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Nov
2017
Friday 3rd
posted by Steve Sweeney in Britain

Campaigners highlight the epidemic of killings and disappearances in the central American country


PROTESTERS gathered outside the Mexican embassy in London yesterday to demand justice for victims of the human rights crisis shaking the country. 

The Justice Mexico Now campaign group organised the vigil on the Day of the Dead, usually a day of celebration in Mexico, to draw attention to the killings and disappearances in the country along with the “woefully inadequate response” from the Mexican government.

Labour MP Helen Goodman said the vigil was called “to remember those who are disappeared and missing” including 43 students who vanished three years ago — seemingly slaughtered by gangsters and the government.

The students were on coaches heading to Mexico City on September 26 2014 to commemorate the 1968 Tlatelolco Massacre when they were attacked by police.

An official investigation concluded that the students were taken into custody before police handed them over to the Guerreros Unidos crime syndicate and were probably killed.

However the details remain disputed with allegations that the Mexican army were involved while others suggest that Iguala's mayor, Jose Luis Abarca Velazquez, was behind the kidnapping. Many of the bodies remain missing.

Ms Goodman vowed to “keep the flame alive for them and fight for justice for them and their families,” saying that an early day motion had been tabled in Parliament.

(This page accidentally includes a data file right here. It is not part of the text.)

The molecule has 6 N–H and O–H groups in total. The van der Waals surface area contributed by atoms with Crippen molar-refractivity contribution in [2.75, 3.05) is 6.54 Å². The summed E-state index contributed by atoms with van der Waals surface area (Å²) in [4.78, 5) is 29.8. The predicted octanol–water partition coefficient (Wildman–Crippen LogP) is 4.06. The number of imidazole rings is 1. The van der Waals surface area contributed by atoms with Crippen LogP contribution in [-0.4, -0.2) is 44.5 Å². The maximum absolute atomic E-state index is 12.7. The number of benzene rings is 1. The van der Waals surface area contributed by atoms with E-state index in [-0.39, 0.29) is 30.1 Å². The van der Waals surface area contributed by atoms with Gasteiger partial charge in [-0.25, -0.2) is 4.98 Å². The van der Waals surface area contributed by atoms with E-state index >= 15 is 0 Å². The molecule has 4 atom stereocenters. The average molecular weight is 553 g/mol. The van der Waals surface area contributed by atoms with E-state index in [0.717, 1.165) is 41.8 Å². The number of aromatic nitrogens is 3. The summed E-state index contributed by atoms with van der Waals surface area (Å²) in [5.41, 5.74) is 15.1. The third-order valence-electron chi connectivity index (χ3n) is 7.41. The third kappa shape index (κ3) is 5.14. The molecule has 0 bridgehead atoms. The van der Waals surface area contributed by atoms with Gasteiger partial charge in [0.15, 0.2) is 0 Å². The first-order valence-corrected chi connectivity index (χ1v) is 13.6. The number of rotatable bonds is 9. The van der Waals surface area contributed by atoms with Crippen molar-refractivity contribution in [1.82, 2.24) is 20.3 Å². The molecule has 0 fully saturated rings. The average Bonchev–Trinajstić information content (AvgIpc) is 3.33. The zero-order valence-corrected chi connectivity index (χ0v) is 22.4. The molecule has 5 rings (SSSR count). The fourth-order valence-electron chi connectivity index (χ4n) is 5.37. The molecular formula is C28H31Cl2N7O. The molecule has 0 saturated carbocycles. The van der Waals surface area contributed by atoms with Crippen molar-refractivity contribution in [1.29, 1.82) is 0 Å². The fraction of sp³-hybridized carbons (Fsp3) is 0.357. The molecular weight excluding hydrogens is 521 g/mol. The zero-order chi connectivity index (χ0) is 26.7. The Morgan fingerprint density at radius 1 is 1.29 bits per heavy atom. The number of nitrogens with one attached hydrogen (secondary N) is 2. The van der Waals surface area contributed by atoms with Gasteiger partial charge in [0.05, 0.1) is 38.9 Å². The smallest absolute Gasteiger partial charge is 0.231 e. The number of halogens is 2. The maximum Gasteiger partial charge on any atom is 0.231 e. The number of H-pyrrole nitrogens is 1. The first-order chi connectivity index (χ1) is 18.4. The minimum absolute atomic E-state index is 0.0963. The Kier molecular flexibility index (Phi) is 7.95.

The Mexican ambassador accepted a letter on behalf of the group which called on them to take action over human rights and said the government was setting up a new body to look at disappearances.

National Education Union joint president Louise Regan urged the Mexican government to do all it can to bring justice to the families of the 43 missing students and all others who have disappeared in Mexico.

Justice Mexico Now spokeswoman Lupita Valdez highlighted the human rights abuses taking place across Latin America including in Argentina, Brazil and Colombia.

She said: “The biggest monster here is impunity. After violence comes impunity and impunity just keeps perpetrating violence.”

Ms Valdez added that the violence has never stopped and a minute’s silence was held to remember those who have been killed by Mexican security forces.

“We are to pay respects to all those who have lost their lives and don't have a voice any more. We are here to lend them our voice,” she said. 

Justice Mexico Now pledged to hold vigils every week in their quest for justice and will be supported by trade unions including Unite and TSSA.




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